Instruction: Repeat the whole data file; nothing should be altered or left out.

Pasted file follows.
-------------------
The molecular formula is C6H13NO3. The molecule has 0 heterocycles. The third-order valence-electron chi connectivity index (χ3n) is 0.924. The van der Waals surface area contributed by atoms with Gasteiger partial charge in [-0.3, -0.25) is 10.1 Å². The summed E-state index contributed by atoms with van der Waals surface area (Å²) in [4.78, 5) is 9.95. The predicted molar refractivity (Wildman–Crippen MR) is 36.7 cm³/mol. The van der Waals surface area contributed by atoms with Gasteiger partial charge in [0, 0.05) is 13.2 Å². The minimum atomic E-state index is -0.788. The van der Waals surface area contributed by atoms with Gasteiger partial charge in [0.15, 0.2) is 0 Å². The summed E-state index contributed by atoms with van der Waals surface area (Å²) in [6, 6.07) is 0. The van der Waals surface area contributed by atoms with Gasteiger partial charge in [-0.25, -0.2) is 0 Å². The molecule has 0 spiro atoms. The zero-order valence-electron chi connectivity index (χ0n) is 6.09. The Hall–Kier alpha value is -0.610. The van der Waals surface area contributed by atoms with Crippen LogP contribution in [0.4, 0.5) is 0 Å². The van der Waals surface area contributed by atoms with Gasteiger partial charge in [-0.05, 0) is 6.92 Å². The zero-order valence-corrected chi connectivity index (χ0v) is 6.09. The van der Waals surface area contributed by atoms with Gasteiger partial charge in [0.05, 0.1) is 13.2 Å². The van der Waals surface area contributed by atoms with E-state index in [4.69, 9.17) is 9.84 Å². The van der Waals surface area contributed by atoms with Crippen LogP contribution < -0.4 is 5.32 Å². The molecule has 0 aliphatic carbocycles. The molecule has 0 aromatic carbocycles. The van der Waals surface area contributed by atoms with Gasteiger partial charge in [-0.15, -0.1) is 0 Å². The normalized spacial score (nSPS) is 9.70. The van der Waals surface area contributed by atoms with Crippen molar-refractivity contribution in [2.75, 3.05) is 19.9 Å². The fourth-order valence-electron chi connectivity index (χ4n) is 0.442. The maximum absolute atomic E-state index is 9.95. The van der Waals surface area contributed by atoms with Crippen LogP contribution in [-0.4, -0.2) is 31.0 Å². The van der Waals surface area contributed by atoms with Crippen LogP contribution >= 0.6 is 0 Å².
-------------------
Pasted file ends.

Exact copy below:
The molecular formula is C6H13NO3. The molecule has 0 heterocycles. The third-order valence-electron chi connectivity index (χ3n) is 0.924. The van der Waals surface area contributed by atoms with Gasteiger partial charge in [-0.3, -0.25) is 10.1 Å². The summed E-state index contributed by atoms with van der Waals surface area (Å²) in [4.78, 5) is 9.95. The predicted molar refractivity (Wildman–Crippen MR) is 36.7 cm³/mol. The van der Waals surface area contributed by atoms with Gasteiger partial charge in [0, 0.05) is 13.2 Å². The minimum atomic E-state index is -0.788. The van der Waals surface area contributed by atoms with Gasteiger partial charge in [0.15, 0.2) is 0 Å². The summed E-state index contributed by atoms with van der Waals surface area (Å²) in [6, 6.07) is 0. The van der Waals surface area contributed by atoms with Gasteiger partial charge in [-0.25, -0.2) is 0 Å². The molecule has 0 spiro atoms. The zero-order valence-electron chi connectivity index (χ0n) is 6.09. The Hall–Kier alpha value is -0.610. The van der Waals surface area contributed by atoms with Crippen LogP contribution in [0.4, 0.5) is 0 Å². The van der Waals surface area contributed by atoms with Gasteiger partial charge in [-0.05, 0) is 6.92 Å². The zero-order valence-corrected chi connectivity index (χ0v) is 6.09. The van der Waals surface area contributed by atoms with Gasteiger partial charge in [0.05, 0.1) is 13.2 Å². The van der Waals surface area contributed by atoms with E-state index in [4.69, 9.17) is 9.84 Å². The van der Waals surface area contributed by atoms with Crippen LogP contribution < -0.4 is 5.32 Å². The molecule has 0 aliphatic carbocycles. The molecule has 0 aromatic carbocycles. The van der Waals surface area contributed by atoms with Gasteiger partial charge in [-0.15, -0.1) is 0 Å². The normalized spacial score (nSPS) is 9.70. The van der Waals surface area contributed by atoms with Crippen molar-refractivity contribution in [2.75, 3.05) is 19.9 Å². The fourth-order valence-electron chi connectivity index (χ4n) is 0.442. The maximum absolute atomic E-state index is 9.95. The van der Waals surface area contributed by atoms with Crippen LogP contribution in [-0.4, -0.2) is 31.0 Å². The van der Waals surface area contributed by atoms with Crippen LogP contribution >= 0.6 is 0 Å².